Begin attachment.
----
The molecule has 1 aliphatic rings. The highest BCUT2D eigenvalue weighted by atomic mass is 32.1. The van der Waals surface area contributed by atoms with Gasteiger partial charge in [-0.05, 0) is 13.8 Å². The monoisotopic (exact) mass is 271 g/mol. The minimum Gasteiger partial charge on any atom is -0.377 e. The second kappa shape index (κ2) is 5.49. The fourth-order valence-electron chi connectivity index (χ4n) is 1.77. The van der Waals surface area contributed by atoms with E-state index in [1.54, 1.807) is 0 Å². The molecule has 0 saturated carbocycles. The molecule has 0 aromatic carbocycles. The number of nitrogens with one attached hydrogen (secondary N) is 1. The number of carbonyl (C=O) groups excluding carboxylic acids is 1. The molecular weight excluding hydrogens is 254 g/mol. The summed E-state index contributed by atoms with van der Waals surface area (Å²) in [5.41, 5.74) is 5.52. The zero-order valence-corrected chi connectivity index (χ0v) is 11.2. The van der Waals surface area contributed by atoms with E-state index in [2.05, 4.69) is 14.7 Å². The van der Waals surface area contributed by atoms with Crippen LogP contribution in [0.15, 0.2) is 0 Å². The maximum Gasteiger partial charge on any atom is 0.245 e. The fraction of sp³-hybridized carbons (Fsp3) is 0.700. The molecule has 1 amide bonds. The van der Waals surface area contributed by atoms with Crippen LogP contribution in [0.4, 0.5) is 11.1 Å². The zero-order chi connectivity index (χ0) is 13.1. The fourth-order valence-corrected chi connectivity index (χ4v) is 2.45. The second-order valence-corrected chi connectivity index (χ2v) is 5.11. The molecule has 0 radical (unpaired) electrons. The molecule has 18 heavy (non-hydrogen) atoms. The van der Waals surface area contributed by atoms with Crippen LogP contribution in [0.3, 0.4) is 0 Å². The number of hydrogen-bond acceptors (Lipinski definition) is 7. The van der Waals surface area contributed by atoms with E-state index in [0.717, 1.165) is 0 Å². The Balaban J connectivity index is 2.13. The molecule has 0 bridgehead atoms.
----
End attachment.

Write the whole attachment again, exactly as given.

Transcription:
The molecule has 1 aliphatic rings. The highest BCUT2D eigenvalue weighted by atomic mass is 32.1. The van der Waals surface area contributed by atoms with Gasteiger partial charge in [-0.05, 0) is 13.8 Å². The monoisotopic (exact) mass is 271 g/mol. The minimum Gasteiger partial charge on any atom is -0.377 e. The second kappa shape index (κ2) is 5.49. The fourth-order valence-electron chi connectivity index (χ4n) is 1.77. The van der Waals surface area contributed by atoms with E-state index in [1.54, 1.807) is 0 Å². The molecule has 0 saturated carbocycles. The molecule has 0 aromatic carbocycles. The number of nitrogens with one attached hydrogen (secondary N) is 1. The number of carbonyl (C=O) groups excluding carboxylic acids is 1. The molecular weight excluding hydrogens is 254 g/mol. The summed E-state index contributed by atoms with van der Waals surface area (Å²) in [5.41, 5.74) is 5.52. The zero-order valence-corrected chi connectivity index (χ0v) is 11.2. The van der Waals surface area contributed by atoms with E-state index in [2.05, 4.69) is 14.7 Å². The van der Waals surface area contributed by atoms with Crippen LogP contribution in [0.15, 0.2) is 0 Å². The maximum Gasteiger partial charge on any atom is 0.245 e. The fraction of sp³-hybridized carbons (Fsp3) is 0.700. The molecule has 1 amide bonds. The van der Waals surface area contributed by atoms with Crippen LogP contribution in [0.4, 0.5) is 11.1 Å². The zero-order chi connectivity index (χ0) is 13.1. The fourth-order valence-corrected chi connectivity index (χ4v) is 2.45. The second-order valence-corrected chi connectivity index (χ2v) is 5.11. The molecule has 0 radical (unpaired) electrons. The molecule has 18 heavy (non-hydrogen) atoms. The van der Waals surface area contributed by atoms with Crippen LogP contribution in [0.3, 0.4) is 0 Å². The number of hydrogen-bond acceptors (Lipinski definition) is 7. The van der Waals surface area contributed by atoms with E-state index in [0.717, 1.165) is 0 Å². The Balaban J connectivity index is 2.13. The molecule has 0 bridgehead atoms.